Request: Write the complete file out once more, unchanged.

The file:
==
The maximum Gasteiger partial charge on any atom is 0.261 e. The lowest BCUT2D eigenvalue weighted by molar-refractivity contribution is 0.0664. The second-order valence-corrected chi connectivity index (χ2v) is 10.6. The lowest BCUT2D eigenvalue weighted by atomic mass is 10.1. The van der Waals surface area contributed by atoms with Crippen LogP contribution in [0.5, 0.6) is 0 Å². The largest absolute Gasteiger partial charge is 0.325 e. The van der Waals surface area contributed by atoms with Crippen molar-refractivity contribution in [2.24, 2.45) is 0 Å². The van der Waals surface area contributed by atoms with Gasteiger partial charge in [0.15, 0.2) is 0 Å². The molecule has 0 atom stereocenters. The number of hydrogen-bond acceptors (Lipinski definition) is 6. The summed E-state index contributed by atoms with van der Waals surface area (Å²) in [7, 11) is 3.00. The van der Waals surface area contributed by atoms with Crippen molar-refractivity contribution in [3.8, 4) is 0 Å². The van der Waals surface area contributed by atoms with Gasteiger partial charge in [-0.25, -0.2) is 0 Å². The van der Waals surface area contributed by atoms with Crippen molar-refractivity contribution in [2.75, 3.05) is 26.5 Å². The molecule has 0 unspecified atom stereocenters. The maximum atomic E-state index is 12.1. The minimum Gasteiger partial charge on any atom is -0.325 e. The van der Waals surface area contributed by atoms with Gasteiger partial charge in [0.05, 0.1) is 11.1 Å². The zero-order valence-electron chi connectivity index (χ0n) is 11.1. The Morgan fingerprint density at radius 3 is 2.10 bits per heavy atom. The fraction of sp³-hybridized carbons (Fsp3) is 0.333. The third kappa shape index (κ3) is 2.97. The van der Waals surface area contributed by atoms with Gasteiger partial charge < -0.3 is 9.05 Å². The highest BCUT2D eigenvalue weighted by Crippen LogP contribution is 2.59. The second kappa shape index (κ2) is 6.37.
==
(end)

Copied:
The maximum Gasteiger partial charge on any atom is 0.261 e. The lowest BCUT2D eigenvalue weighted by molar-refractivity contribution is 0.0664. The second-order valence-corrected chi connectivity index (χ2v) is 10.6. The lowest BCUT2D eigenvalue weighted by atomic mass is 10.1. The van der Waals surface area contributed by atoms with Crippen LogP contribution in [0.5, 0.6) is 0 Å². The largest absolute Gasteiger partial charge is 0.325 e. The van der Waals surface area contributed by atoms with Crippen molar-refractivity contribution in [2.24, 2.45) is 0 Å². The van der Waals surface area contributed by atoms with Gasteiger partial charge in [0.15, 0.2) is 0 Å². The molecule has 0 atom stereocenters. The number of hydrogen-bond acceptors (Lipinski definition) is 6. The summed E-state index contributed by atoms with van der Waals surface area (Å²) in [7, 11) is 3.00. The van der Waals surface area contributed by atoms with Crippen molar-refractivity contribution in [3.8, 4) is 0 Å². The van der Waals surface area contributed by atoms with Gasteiger partial charge in [-0.25, -0.2) is 0 Å². The van der Waals surface area contributed by atoms with Crippen molar-refractivity contribution in [2.75, 3.05) is 26.5 Å². The molecule has 0 unspecified atom stereocenters. The maximum atomic E-state index is 12.1. The minimum Gasteiger partial charge on any atom is -0.325 e. The van der Waals surface area contributed by atoms with Gasteiger partial charge in [0.05, 0.1) is 11.1 Å². The zero-order valence-electron chi connectivity index (χ0n) is 11.1. The Morgan fingerprint density at radius 3 is 2.10 bits per heavy atom. The fraction of sp³-hybridized carbons (Fsp3) is 0.333. The third kappa shape index (κ3) is 2.97. The van der Waals surface area contributed by atoms with Gasteiger partial charge < -0.3 is 9.05 Å². The highest BCUT2D eigenvalue weighted by Crippen LogP contribution is 2.59. The second kappa shape index (κ2) is 6.37.